Lung Cancer in Young and Middle-Aged Women Is On the Rise

Here's What You Need to Know

By Cara Gillotti
July 02, 2024
A doctor looks at a X-ray scan of a patient's lungs.

Lately, researchers have seen an alarming increase in the number of women aged 55 and younger being diagnosed with lung cancer. According to Duke medical oncologist Laura Alder, MD, no one knows why. Yet, there are things you can do to reduce your risk. Here, Dr. Alder explains what young and middle-aged women need to know. 

What can young and middle-aged women do to reduce their risk of lung cancer? 

It’s important to know that anyone with lungs can get lung cancer. It really doesn't discriminate between age or gender or even smoking status. Historically there's been a stigma that the only people who can get lung cancer are people who've smoked, and that’s just not true.

That said, if you smoke, it’s important that you quit. Duke offers smoking cessation programs that can help. There are also lifestyle factors that can decrease the likeliness of cancer in general, such as maintaining a healthy weight, eating a balanced diet, exercising regularly, and limiting alcohol.

Hear from Dr. Alder and learn about the rising rates of lung cancer in young women.

Should I get screened for lung cancer?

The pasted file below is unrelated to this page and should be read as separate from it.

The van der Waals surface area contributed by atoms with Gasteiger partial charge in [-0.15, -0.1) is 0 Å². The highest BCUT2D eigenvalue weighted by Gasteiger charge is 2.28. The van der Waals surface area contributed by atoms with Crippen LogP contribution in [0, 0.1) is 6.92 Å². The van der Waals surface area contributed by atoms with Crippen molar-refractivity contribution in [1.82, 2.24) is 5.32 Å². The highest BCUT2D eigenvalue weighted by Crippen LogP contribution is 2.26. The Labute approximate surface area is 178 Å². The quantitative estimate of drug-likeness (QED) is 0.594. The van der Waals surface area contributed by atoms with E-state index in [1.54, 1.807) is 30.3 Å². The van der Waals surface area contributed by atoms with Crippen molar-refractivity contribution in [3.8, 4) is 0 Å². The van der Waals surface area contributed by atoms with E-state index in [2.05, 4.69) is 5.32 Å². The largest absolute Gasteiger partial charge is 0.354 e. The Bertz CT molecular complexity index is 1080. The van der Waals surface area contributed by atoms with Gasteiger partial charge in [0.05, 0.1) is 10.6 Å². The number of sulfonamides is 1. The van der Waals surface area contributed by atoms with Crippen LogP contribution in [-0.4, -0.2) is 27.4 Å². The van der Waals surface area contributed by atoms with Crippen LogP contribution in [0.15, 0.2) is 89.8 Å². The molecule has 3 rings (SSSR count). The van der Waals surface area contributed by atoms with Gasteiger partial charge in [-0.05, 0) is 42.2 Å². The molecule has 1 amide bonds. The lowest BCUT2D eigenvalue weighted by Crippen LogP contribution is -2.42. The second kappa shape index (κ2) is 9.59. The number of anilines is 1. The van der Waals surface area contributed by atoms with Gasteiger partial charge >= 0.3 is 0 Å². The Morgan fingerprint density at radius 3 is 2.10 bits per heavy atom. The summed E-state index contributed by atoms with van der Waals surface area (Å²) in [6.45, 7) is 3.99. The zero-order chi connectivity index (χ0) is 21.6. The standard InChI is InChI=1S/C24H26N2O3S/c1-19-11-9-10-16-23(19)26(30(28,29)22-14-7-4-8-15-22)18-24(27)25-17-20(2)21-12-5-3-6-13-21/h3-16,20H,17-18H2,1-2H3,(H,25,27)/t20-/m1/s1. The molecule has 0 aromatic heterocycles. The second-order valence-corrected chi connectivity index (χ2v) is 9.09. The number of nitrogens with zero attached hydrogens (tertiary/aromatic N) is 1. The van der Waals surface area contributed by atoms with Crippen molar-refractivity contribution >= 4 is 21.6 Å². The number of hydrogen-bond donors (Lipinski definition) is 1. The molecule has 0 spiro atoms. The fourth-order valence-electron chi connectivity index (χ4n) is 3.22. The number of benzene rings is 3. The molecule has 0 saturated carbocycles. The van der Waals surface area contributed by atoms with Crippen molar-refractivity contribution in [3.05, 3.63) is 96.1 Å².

If you begin to notice a worsening cough, worsening breathing, coughing up blood, weight loss, or a change in how you’re feeling, then it's really important to let your doctor know. If things aren't getting better after one course of antibiotics, or if you feel that something is just wrong, advocate for further workup, including a CT scan of the chest.

With lung cancer, you often don't have symptoms until it's more advanced. That's why the majority of the patients we see are usually at a higher stage, with the cancer already spread outside the lung. It's important that if you meet the criteria for screening -- if there’s any history of smoking, or radiation to the chest because of breast cancer or any type of lymphoma -- that you talk to your primary care doctor about whether screening could be right for you. Our goal is to find more cancers earlier because then we have a much higher chance at curing them.

Is lung cancer hereditary? 

That’s something that we're learning more about right now. At this time, we don't have any guidelines for specific genetic causes, so there is no genetic testing for lung cancer.

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